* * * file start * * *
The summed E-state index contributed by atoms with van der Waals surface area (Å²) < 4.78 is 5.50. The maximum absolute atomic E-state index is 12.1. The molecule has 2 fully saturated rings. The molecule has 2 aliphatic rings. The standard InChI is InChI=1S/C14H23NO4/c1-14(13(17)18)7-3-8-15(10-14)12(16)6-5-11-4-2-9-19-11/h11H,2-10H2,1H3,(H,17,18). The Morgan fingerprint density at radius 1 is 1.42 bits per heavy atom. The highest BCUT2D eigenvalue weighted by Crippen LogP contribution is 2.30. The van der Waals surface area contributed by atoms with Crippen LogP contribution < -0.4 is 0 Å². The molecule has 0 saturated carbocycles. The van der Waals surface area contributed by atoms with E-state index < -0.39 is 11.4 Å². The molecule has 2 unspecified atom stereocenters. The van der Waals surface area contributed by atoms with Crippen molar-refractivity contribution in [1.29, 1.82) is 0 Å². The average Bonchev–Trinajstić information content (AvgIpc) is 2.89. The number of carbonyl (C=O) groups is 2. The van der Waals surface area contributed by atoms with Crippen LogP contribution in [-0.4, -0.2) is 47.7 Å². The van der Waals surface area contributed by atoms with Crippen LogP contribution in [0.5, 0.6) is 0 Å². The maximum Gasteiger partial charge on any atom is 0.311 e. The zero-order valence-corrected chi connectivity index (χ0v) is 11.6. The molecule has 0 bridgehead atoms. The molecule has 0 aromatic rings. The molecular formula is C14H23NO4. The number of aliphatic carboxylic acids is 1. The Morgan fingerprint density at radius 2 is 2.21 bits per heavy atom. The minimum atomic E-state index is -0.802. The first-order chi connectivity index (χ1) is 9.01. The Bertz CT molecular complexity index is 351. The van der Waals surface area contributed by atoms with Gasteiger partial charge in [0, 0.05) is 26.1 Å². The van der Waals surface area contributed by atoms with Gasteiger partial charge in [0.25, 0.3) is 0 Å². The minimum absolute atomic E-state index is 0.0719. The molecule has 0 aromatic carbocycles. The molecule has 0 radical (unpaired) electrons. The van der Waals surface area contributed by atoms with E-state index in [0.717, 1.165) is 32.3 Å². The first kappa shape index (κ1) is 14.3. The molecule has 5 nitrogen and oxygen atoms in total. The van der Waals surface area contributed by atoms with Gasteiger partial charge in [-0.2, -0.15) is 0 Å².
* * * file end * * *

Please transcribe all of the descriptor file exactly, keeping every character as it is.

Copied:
The summed E-state index contributed by atoms with van der Waals surface area (Å²) < 4.78 is 5.50. The maximum absolute atomic E-state index is 12.1. The molecule has 2 fully saturated rings. The molecule has 2 aliphatic rings. The standard InChI is InChI=1S/C14H23NO4/c1-14(13(17)18)7-3-8-15(10-14)12(16)6-5-11-4-2-9-19-11/h11H,2-10H2,1H3,(H,17,18). The Morgan fingerprint density at radius 1 is 1.42 bits per heavy atom. The highest BCUT2D eigenvalue weighted by Crippen LogP contribution is 2.30. The van der Waals surface area contributed by atoms with Crippen LogP contribution < -0.4 is 0 Å². The molecule has 0 saturated carbocycles. The van der Waals surface area contributed by atoms with E-state index < -0.39 is 11.4 Å². The molecule has 2 unspecified atom stereocenters. The van der Waals surface area contributed by atoms with Crippen molar-refractivity contribution in [1.29, 1.82) is 0 Å². The average Bonchev–Trinajstić information content (AvgIpc) is 2.89. The number of carbonyl (C=O) groups is 2. The van der Waals surface area contributed by atoms with Crippen LogP contribution in [-0.4, -0.2) is 47.7 Å². The van der Waals surface area contributed by atoms with Crippen LogP contribution in [0.5, 0.6) is 0 Å². The maximum Gasteiger partial charge on any atom is 0.311 e. The zero-order valence-corrected chi connectivity index (χ0v) is 11.6. The molecule has 0 bridgehead atoms. The molecule has 0 aromatic rings. The molecular formula is C14H23NO4. The number of aliphatic carboxylic acids is 1. The Morgan fingerprint density at radius 2 is 2.21 bits per heavy atom. The minimum atomic E-state index is -0.802. The first-order chi connectivity index (χ1) is 9.01. The Bertz CT molecular complexity index is 351. The van der Waals surface area contributed by atoms with Gasteiger partial charge in [0, 0.05) is 26.1 Å². The van der Waals surface area contributed by atoms with Gasteiger partial charge in [0.25, 0.3) is 0 Å². The minimum absolute atomic E-state index is 0.0719. The molecule has 0 aromatic carbocycles. The molecule has 0 radical (unpaired) electrons. The van der Waals surface area contributed by atoms with E-state index in [0.717, 1.165) is 32.3 Å². The first kappa shape index (κ1) is 14.3. The molecule has 5 nitrogen and oxygen atoms in total. The van der Waals surface area contributed by atoms with Gasteiger partial charge in [-0.2, -0.15) is 0 Å².